WASHINGTON — The House, evoking recollections of guilt and humiliation still vivid after four decades, overwhelmingly approved legislation Thursday that would require the government to apologize to the Japanese-Americans it sent to internment camps during World War II and pay each living internee $20,000.
Debate on the measure has been emotional and extraordinarily personal. Rep. Norman Y. Mineta (D-San Jose) recalled himself as a typical American 10-year-old in 1942 who wore his Cub Scout uniform as he boarded the railroad car that would carry his family to three years of internment.
While held at an internment camp in Wyoming, he would meet another Scout from nearby Cody--a boy who grew up to become Sen. Alan K. Simpson (R-Wyo.). Simpson, now a sponsor of similar legislation in the Senate, recalled that it had been "rather puzzling to me" on visits to the camp to see young prisoners "who wore the same Scout uniform, had the same merit badges, told the same stories."
'Burden of Shame'
Mineta said the legislation could "finally lift the unjust burden of shame that 120,000 Americans have carried for 45 painful years." It was passed by the House 243 to 141, with support from both liberals and conservatives.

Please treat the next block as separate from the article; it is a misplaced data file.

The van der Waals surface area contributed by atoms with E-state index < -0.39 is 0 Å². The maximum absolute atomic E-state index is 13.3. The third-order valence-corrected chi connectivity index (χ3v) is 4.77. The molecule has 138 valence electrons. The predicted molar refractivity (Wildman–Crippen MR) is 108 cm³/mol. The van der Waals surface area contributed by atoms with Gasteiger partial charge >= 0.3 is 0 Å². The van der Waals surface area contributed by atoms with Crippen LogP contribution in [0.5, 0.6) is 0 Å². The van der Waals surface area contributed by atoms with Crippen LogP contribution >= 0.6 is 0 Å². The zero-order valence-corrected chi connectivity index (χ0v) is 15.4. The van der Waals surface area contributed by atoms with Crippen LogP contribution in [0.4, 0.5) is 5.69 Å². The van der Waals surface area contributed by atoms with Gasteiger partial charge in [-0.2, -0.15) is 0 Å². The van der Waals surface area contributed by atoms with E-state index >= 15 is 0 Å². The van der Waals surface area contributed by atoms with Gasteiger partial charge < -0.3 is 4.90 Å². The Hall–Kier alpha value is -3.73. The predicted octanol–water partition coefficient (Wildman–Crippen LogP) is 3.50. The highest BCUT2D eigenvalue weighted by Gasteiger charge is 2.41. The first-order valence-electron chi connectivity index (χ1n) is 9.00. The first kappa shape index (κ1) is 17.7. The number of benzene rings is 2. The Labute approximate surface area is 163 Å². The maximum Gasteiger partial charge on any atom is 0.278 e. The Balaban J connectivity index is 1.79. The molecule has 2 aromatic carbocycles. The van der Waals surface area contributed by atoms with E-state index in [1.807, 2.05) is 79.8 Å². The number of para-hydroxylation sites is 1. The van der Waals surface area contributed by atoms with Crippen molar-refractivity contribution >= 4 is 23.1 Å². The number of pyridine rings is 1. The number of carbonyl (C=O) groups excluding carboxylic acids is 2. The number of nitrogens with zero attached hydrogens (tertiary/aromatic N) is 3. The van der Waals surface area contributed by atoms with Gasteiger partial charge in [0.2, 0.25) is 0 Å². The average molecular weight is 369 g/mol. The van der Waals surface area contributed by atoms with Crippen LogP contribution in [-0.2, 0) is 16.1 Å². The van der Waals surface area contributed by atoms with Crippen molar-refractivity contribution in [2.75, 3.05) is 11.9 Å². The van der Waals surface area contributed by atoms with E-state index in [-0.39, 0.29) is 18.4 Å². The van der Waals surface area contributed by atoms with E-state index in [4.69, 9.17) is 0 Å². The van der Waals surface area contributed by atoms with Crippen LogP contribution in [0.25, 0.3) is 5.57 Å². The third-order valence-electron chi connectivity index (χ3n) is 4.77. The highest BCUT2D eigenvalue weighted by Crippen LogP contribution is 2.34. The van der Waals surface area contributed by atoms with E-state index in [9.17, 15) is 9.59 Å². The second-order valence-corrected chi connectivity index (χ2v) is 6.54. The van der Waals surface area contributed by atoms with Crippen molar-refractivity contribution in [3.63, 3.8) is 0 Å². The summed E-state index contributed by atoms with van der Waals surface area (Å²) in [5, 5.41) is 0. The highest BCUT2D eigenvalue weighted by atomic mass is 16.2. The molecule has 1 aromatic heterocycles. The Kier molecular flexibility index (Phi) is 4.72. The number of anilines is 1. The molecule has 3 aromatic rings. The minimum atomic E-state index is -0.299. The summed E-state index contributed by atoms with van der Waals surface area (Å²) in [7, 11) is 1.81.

For the Record
Los Angeles Times Saturday September 19, 1987 Home Edition Part 1 Page 2 Column 1 National Desk 2 inches; 47 words Type of Material: Correction
In a headline on Page 1 of Friday's editions, The Times erroneously referred to "Japanese internees." The internees are not Japanese but Americans of Japanese descent who were confined during World War II. The House on Thursday passed legislation requiring the government to apologize to them and pay each living internee $20,000.
The companion bill is expected to sail through the Senate in the next few months, but the legislation faces stiff opposition from the White House. The Office of Management and Budget has said it will recommend a presidential veto because of objections to the $1.2 billion in payments.
Supporters noted that the timing of the vote was poignantly symbolic, scheduled by the House leadership to coincide with the bicentennial of the signing of the U.S. Constitution. Republican Ben Blaz, Guam's delegate to Congress, said it would allow the country "to celebrate the 200th anniversary of our Constitution with a clear conscience."
Opponents insisted that, while an apology is due the internees, giving a flat payment to each of the estimated 60,000 still alive is a bad idea.
Rep. Daniel E. Lungren (R-Long Beach) said the measure subscribed to the "misguided notion that the dollar sign is the only genuine symbol of contrition." Noting the heavy burden that the federal deficit already puts on future taxpayers, Rep. Bill Frenzel (R-Minn.) said the measure is an attempt to "purge ourselves of somebody else's guilt with another generation's money."
Lungren offered an amendment to delete the $20,000 payments, but it failed, 237 to 152.